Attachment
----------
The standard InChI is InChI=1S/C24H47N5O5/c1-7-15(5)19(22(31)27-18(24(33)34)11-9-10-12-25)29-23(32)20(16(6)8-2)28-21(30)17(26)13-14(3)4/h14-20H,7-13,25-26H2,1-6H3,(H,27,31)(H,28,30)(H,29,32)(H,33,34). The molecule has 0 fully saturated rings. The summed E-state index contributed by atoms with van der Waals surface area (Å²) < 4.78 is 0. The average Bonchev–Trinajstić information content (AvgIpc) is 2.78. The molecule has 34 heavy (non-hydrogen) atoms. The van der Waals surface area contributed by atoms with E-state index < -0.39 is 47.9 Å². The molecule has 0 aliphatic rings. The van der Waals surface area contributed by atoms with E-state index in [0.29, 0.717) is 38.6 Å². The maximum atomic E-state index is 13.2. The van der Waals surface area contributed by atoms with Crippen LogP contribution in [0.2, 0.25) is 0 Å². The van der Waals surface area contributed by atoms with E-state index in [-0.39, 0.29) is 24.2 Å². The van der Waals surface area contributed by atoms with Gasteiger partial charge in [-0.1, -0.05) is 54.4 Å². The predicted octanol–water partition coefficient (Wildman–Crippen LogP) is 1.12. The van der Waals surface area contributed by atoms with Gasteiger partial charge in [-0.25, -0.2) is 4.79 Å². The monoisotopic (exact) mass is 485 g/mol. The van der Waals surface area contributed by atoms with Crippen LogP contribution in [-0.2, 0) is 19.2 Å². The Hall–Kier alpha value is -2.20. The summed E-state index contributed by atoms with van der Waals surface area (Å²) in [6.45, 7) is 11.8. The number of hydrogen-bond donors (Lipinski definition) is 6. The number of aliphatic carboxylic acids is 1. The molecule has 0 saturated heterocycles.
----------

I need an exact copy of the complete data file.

The standard InChI is InChI=1S/C24H47N5O5/c1-7-15(5)19(22(31)27-18(24(33)34)11-9-10-12-25)29-23(32)20(16(6)8-2)28-21(30)17(26)13-14(3)4/h14-20H,7-13,25-26H2,1-6H3,(H,27,31)(H,28,30)(H,29,32)(H,33,34). The molecule has 0 fully saturated rings. The summed E-state index contributed by atoms with van der Waals surface area (Å²) < 4.78 is 0. The average Bonchev–Trinajstić information content (AvgIpc) is 2.78. The molecule has 34 heavy (non-hydrogen) atoms. The van der Waals surface area contributed by atoms with E-state index < -0.39 is 47.9 Å². The molecule has 0 aliphatic rings. The van der Waals surface area contributed by atoms with E-state index in [0.29, 0.717) is 38.6 Å². The maximum atomic E-state index is 13.2. The van der Waals surface area contributed by atoms with Crippen LogP contribution in [0.2, 0.25) is 0 Å². The van der Waals surface area contributed by atoms with E-state index in [-0.39, 0.29) is 24.2 Å². The van der Waals surface area contributed by atoms with Gasteiger partial charge in [-0.1, -0.05) is 54.4 Å². The predicted octanol–water partition coefficient (Wildman–Crippen LogP) is 1.12. The van der Waals surface area contributed by atoms with Gasteiger partial charge in [-0.25, -0.2) is 4.79 Å². The monoisotopic (exact) mass is 485 g/mol. The van der Waals surface area contributed by atoms with Crippen LogP contribution in [-0.2, 0) is 19.2 Å². The Hall–Kier alpha value is -2.20. The summed E-state index contributed by atoms with van der Waals surface area (Å²) in [6.45, 7) is 11.8. The number of hydrogen-bond donors (Lipinski definition) is 6. The number of aliphatic carboxylic acids is 1. The molecule has 0 saturated heterocycles.